CASE NO. 1577 CRB-8-92-11
COMPENSATION REVIEW BOARD
WORKERS’ COMPENSATION COMMISSION
SEPTEMBER 8, 1994
DURHAM-MIDDLEFIELD INTERLOCAL ADVISORY BOARD
FRANK B. HALL RISK MANAGEMENT, INC.
The claimant was represented by Steven J. DeFrank, Esq., Jacobs, Grudberg, Belt & Dow, P.C., 350 Orange Street, P.O. Box 606, New Haven, CT 06503.
The respondents were represented by Steven G. Ekern, Esq. and James L. Pomeranz, Esq., Pomeranz, Drayton & Stabnick, 95 Glastonbury Blvd, Glastonbury, CT 06033.
This Petition for Review from the November 25, 1992 Finding and Dismissal of the Commissioner for the Eighth District was heard December 2, 1993 before a Compensation Review Board panel consisting of the Commission Chairman Jesse Frankl, and Commissioners George A. Waldron and Donald H. Doyle, Jr.
JESSE FRANKL, CHAIRMAN. The claimant has petitioned for review from the Eighth District Commissioner’s November 25, 1992 Finding and Dismissal. On appeal, the claimant challenges the trial commissioner’s finding that the claimant was performing services for the respondent-employer as an independent contractor when he was injured on May 14, 1990. We affirm the trial commissioner.
“Throughout the history of workers’ compensation in our state the conflict between independent contractor and employee status has been a recurrent theme.” Hynd v. General Electric Company, 10 Conn. Workers’ Comp. Rev. Op. 77, 1151 CRB-4-90-12 (1992). “Our courts have long recognized that independent contractors are not within the coverage of the Workers’ Compensation Act . . . . The determination of the status of an individual as an independent contractor or employee is often difficult . . . and, in the absence of controlling considerations, is a question of fact . . . . The fundamental distinction between an employee and an independent contractor depends upon the existence or nonexistence of the right to control the means and method of work . . . . For purposes of workers’ compensation, an independent contractor is defined as one who, exercising an independent employment, contracts to do a piece of work according to his own methods and without being subject to the control of his employer, except as to the result of his work . . . .” (Citations omitted; internal quotation marks omitted.) Chute v. Mobil Shipping & Transportation Co., 32 Conn. App. 16, 19-20, cert. denied, 227 Conn. 919 (1993).
In this case, the commissioner found that “[t]he claimant received no control or direction from [respondent-employer].” On this basis, the commissioner concluded that the claimant was an independent contractor and dismissed the claim. We are satisfied that the subordinate facts support the commissioner’s finding.
At the time of the injury, the claimant was performing gate guard services. He worked irregular hours, without advance notice to or assignment by the employer. The claimant billed the respondent-employer for his services as a consultant on a monthly basis. No monies were withheld from the payment of those billings to cover federal income tax or Social Security withholdings. In fact, the claimant was paid two dollars per hour more than the respondent-employer was paying its other employees in order to make it possible for the claimant to pay his own Social Security and any insurance that was appropriate.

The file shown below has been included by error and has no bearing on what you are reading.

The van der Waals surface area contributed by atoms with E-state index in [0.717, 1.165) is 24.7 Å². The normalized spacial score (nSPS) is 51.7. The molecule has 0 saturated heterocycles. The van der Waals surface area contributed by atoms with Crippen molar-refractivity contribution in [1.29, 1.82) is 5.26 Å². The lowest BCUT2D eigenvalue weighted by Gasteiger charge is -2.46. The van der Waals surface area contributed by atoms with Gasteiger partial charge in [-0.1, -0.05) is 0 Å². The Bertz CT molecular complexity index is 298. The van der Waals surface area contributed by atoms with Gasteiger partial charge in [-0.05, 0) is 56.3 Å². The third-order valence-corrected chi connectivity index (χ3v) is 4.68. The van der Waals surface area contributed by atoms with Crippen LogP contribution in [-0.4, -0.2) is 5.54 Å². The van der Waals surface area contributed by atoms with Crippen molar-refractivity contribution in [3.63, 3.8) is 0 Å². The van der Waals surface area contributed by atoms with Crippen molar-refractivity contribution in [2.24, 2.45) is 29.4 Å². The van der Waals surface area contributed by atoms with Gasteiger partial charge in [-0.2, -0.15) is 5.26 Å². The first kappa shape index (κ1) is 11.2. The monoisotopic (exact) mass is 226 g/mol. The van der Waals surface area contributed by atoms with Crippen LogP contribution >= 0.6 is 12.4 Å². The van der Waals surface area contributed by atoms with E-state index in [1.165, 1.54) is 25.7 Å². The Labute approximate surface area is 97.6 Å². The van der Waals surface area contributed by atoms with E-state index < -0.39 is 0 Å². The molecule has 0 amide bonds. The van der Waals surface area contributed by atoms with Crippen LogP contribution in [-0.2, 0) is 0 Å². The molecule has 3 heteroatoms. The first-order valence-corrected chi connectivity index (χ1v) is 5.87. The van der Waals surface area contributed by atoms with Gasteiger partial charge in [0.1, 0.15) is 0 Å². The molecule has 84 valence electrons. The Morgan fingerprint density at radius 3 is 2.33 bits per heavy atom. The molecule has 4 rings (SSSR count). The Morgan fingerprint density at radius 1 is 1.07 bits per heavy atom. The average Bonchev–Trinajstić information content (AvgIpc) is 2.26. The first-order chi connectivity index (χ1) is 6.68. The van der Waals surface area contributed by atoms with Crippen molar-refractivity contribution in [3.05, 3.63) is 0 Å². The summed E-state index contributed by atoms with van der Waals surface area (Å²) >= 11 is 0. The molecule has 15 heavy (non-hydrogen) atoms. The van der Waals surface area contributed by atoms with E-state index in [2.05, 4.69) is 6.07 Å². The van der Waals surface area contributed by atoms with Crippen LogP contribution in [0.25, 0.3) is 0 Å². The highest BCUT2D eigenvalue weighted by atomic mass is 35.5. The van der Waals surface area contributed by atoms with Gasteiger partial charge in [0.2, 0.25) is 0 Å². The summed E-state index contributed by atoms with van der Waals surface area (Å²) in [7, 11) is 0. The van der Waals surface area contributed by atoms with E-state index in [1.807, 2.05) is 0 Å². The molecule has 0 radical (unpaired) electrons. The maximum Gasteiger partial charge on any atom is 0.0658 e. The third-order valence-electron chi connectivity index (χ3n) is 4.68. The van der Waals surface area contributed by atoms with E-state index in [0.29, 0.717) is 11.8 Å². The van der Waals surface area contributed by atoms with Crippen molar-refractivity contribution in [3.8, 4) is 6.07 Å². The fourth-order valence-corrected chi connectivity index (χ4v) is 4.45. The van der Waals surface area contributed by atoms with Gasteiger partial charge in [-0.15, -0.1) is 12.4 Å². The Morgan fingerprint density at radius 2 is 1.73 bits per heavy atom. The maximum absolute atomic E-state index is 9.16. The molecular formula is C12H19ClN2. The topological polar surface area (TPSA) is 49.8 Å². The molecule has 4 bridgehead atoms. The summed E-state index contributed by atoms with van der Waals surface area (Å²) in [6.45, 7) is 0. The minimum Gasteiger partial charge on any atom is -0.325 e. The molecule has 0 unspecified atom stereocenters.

In light of the foregoing, we conclude that the subordinate facts support the commissioner’s determination that the claimant was an independent contractor for the purposes of the Workers’ Compensation Act. It therefore follows inescapably that the claimant was not an employee of the respondent-employer and that he was not entitled to benefits under the Act. Chute v. Mobil Shipping & Transportation Co., supra, 21. Because the conclusions drawn by the commissioner reflect an appropriate application of the law to the subordinate facts, we must affirm the decision of the commissioner. Id.
We, therefore, affirm the trial commissioner and deny the appeal.
Commissioner Donald H. Doyle, Jr. concurs.
GEORGE A. WALDRON, COMMISSIONER (Dissenting). The evidence indicates to me that the respondent had sufficient control over the claimant’s activities to maintain an employer-employee relationship.
The claimant was a full-time employee of the respondent until June 30, 1987. The respondents claim that they terminated him on June 30, 1987, however he was back working at the same site on July 1, 1987. The respondents had changed their method of paying wages to the claimant subsequent to July 1, 1987, but they controlled the claimant’s work activities. The administrator of the landfill would instruct the claimant on any new procedures that were to be implemented at the landfill. The administrator maintained the right to discharge the claimant. The claimant could be called into work if there was a high volume of business at the landfill. Other workers would occasionally perform the claimant’s duties as a gate guard. The claimant was not an independent contractor that was in the business of operating landfills. He was hired specifically to be the gate guard at the landfill. The manner and methods he used to perform his duties were under the direction and control of the administrator of the landfill. “One is an employee of another when he renders a service for the other and when what he agrees to do, or is directed to do, is subject to the will of the other in the mode and manner in which the service is to be done and in the means to be employed in its accomplishment as well as in the result to be attained.” (citation omitted) Kaliszewski v. Weathermaster Alsco Corporation, 148 Conn. 624, 629 (1961).
I am convinced that the respondent maintained authority over the direction of how the claimant performed his work, and the right of control of his work was present at the time of the claimant’s injuries on May 14, 1990.
I respectfully dissent.